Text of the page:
by Joel J

A paradigm is originally a Greek scientific term and there are different definitions of it, and of paradigm shift, but I like the following definitions given in the Cambridge University Press Dictionary. Paradigm (pronounced pair-a-dime): a model of something, or a very clear and typical example of something; Paradigm Shift: when the usual and accepted way of doing or thinking about something is changed.

When baby elephants are being trained to stay in one spot they are tethered with a thick rope that is attached to a stake firmly hammered into the ground. The elephant will try for a time to break free but being unable to do so it accepts the fact that the rope and stake is holding it in place (it’s paradigm) and it can’t break free. When the elephant’s trainer sees that the elephant has accepted it’s paradigm he replaces the thick rope with a thin rope and although the elephant is easily capable of breaking free it makes no attempt to do so–even after it is an adult–why not?–the power of paradigms.

A few years ago I read the following story about some research that had been done, I believe in Canada, that clearly showed the limiting belief paradigms can have. Some predatory fish were placed in a large tank filled with water, a clear pane of glass was placed across the center of the tank and other fish which were the predatory fishes’ favorite prey were added to the other side of the tank. Instantly the predatory fish went wild and darted for the prey only to come to an abrupt halt against the pane of glass that they couldn’t see. They continued to go after their prey for a time but after repeated attempts to reach their prey failed they resigned themselves to their paradigm (they couldn’t reach their prey) and stopped trying. Then the researchers removed the pane of glass but the predatory fish made no attempts to attack their prey (which I would imagine were cowering in a corner)–why not?–the power of paradigms.

Bob Proctor, featured on “The Secret” video, Larry King Live and in many other venues tells a great story (click on the audio player below) about how our reality is based on our paradigms--which may be different from someone else’s paradigm/reality. If you want more on paradigms from Bob Proctor you can watch his 8 minute video on the CREATING A PARADIGM SHIFT WITH POSITIVE SELF TALK page.

I’ll close this post with a story from Stephen Covey’s book, The Seven Habits of Highly Effective People where he gives a great example of paradigm blindness. The following story is taken from Proceedings, the magazine of the Naval Institute, where Frank Koch writes: “Two battleships assigned to the training squadron had been at sea on maneuvers in heavy weather for several days. I was serving on the lead battleship and was on watch on the bridge as night fell. The visibility was poor with patchy fog, so the captain remained on the bridge keeping an eye on all activities. Shortly after dark, the lookout on the wing of the bridge reported, “Light bearing on the starboard bow.” “Is it steady or moving astern?” the caption called out. Lookout replied, “Steady captain,” which meant we were on a collision course with that ship. The captain then called to the signalman, “Signal that ship: We are on a collision course, advise you change course 20 degrees.” Back came the signal, “advisable for you to change course 20 degrees. The captain said, “Send, I’m a captain, change course 20 degrees.” “I’m a seaman second class,” came the reply. “You had better change course 20 degrees.” By that time the captain was furious. He spat out, “Send I’m a battleship. Change course 20 degrees.” Back came the flashing light, “I’m a light house.” We changed course.” Do you have “paradigm blindness”—is it time to get those paradigms checked?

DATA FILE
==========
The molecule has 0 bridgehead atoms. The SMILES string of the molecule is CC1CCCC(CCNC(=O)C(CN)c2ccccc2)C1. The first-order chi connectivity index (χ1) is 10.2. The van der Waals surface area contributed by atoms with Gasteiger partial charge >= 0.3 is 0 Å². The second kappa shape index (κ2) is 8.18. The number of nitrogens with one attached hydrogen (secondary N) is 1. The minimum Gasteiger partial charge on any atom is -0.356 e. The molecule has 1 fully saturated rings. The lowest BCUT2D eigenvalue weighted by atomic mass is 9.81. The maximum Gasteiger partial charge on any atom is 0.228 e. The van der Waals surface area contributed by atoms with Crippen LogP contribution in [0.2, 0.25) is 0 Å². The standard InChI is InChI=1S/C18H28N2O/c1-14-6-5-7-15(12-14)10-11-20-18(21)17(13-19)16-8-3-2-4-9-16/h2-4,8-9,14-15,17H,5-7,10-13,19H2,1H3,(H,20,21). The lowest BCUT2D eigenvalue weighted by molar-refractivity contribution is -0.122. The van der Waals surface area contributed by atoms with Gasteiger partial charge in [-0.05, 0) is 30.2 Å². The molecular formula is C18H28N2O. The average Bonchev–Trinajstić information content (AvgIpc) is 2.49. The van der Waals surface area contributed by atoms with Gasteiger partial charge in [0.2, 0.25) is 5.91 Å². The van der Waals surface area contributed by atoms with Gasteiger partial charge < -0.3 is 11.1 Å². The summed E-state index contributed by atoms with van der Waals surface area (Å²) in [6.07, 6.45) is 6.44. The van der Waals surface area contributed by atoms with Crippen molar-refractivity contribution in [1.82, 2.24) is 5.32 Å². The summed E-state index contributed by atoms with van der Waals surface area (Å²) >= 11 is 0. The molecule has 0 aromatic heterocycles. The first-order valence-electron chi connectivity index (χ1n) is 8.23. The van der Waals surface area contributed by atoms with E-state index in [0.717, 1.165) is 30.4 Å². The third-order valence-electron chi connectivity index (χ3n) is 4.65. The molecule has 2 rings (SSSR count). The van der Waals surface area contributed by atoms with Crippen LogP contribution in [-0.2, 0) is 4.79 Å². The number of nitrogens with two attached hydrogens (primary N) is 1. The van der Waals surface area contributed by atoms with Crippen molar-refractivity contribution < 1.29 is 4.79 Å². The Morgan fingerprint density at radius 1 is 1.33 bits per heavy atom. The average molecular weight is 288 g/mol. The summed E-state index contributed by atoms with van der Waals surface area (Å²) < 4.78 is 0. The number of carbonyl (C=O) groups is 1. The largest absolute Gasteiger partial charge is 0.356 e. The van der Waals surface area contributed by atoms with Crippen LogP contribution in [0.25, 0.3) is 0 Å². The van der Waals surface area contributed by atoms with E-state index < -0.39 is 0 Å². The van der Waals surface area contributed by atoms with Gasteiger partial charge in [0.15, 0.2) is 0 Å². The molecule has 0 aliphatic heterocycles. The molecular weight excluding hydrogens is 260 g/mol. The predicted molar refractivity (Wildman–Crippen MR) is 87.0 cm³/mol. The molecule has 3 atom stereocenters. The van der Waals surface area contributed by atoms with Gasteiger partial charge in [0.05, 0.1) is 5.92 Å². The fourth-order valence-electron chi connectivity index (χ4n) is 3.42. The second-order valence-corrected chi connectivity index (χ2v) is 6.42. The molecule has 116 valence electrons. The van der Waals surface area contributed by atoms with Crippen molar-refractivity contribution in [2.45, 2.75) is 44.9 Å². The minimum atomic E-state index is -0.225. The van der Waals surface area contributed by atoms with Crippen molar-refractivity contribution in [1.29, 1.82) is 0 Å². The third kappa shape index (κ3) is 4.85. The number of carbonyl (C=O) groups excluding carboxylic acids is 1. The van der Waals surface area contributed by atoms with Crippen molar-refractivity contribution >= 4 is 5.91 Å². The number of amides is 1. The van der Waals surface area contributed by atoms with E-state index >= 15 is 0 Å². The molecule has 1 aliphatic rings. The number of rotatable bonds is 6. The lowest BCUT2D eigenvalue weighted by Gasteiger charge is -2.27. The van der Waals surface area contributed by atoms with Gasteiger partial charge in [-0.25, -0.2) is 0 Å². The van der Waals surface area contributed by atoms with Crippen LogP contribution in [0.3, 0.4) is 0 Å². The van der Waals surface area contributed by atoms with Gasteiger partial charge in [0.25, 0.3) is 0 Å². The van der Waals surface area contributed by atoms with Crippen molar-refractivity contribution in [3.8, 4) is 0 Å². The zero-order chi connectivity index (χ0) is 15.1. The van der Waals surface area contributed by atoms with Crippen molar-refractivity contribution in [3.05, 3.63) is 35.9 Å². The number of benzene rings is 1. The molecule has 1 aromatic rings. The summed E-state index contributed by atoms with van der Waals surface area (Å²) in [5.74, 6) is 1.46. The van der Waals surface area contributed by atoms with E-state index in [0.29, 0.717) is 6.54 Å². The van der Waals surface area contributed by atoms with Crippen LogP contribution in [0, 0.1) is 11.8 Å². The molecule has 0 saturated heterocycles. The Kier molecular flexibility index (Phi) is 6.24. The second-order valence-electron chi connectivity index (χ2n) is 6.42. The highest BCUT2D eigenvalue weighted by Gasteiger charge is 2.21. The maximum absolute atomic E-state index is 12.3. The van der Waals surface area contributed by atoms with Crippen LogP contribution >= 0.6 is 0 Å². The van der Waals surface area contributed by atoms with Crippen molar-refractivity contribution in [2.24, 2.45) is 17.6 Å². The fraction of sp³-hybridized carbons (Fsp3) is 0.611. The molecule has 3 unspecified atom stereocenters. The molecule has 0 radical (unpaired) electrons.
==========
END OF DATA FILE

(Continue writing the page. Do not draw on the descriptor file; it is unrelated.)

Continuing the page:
If you want to read more about paradigms you can go to the CREATING A PARADIGM SHIFT WITH POSITIVE SELF TALK page.

“A man is what he thinks about all day long”.

{ 3 comments… read them below or add one }

Sean August 29, 2009 at 10:25 pm

This was such an interesting article.

It’s strange to think that we literally accept bad habits so deeply that they become more than even a habit but actually ingrained within us as a paradigm.

Growing up I watched most of my family on my Mother’s side gourge themselves, becoming more and more obese. This has always been acceptable and their paradigms became mine and shifting that paradigm has been a struggle I have fought with my entire life.

Joel J August 30, 2009 at 12:03 am

I believe most families have paradigms that need to be changed. I read your recent blog post about diabetes–congratulations on your decision to not only beat it but to triumph over it. One of my nephews recently learned that he has Type 1 diabetes, just weeks before his 21st birthday, and he too went to the emergency room with a blood sugar level close to 600. I wish you success with your goals and will keep a check on your progress.

Sean August 30, 2009 at 12:40 am

I appreciate that and agree with you. I have often said that the world is heading in the direction it is because as we accumulate baggage, or paradigms, we pass them on to our children, our children then pick up their own adding to what was passed down to them and so on and so forth.

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